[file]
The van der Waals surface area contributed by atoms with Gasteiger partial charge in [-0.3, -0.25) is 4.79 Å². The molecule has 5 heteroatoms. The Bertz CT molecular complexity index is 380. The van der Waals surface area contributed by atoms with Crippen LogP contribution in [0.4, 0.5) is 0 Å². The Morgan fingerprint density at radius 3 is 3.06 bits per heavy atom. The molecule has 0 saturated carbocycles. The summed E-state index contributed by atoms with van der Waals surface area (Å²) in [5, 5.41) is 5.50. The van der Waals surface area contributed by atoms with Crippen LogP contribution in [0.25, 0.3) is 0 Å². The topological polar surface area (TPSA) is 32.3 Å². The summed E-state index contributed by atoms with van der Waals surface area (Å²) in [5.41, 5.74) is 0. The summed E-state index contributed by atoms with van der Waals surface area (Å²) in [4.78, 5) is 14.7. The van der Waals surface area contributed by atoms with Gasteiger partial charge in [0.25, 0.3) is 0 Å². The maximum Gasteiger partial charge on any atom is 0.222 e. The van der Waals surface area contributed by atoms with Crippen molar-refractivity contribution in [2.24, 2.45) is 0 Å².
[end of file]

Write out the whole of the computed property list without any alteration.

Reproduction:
The van der Waals surface area contributed by atoms with Gasteiger partial charge in [-0.3, -0.25) is 4.79 Å². The molecule has 5 heteroatoms. The Bertz CT molecular complexity index is 380. The van der Waals surface area contributed by atoms with Crippen LogP contribution in [0.4, 0.5) is 0 Å². The Morgan fingerprint density at radius 3 is 3.06 bits per heavy atom. The molecule has 0 saturated carbocycles. The summed E-state index contributed by atoms with van der Waals surface area (Å²) in [5, 5.41) is 5.50. The van der Waals surface area contributed by atoms with Crippen LogP contribution in [0.25, 0.3) is 0 Å². The topological polar surface area (TPSA) is 32.3 Å². The summed E-state index contributed by atoms with van der Waals surface area (Å²) in [5.41, 5.74) is 0. The summed E-state index contributed by atoms with van der Waals surface area (Å²) in [4.78, 5) is 14.7. The van der Waals surface area contributed by atoms with Gasteiger partial charge in [0.25, 0.3) is 0 Å². The maximum Gasteiger partial charge on any atom is 0.222 e. The van der Waals surface area contributed by atoms with Crippen molar-refractivity contribution in [2.24, 2.45) is 0 Å².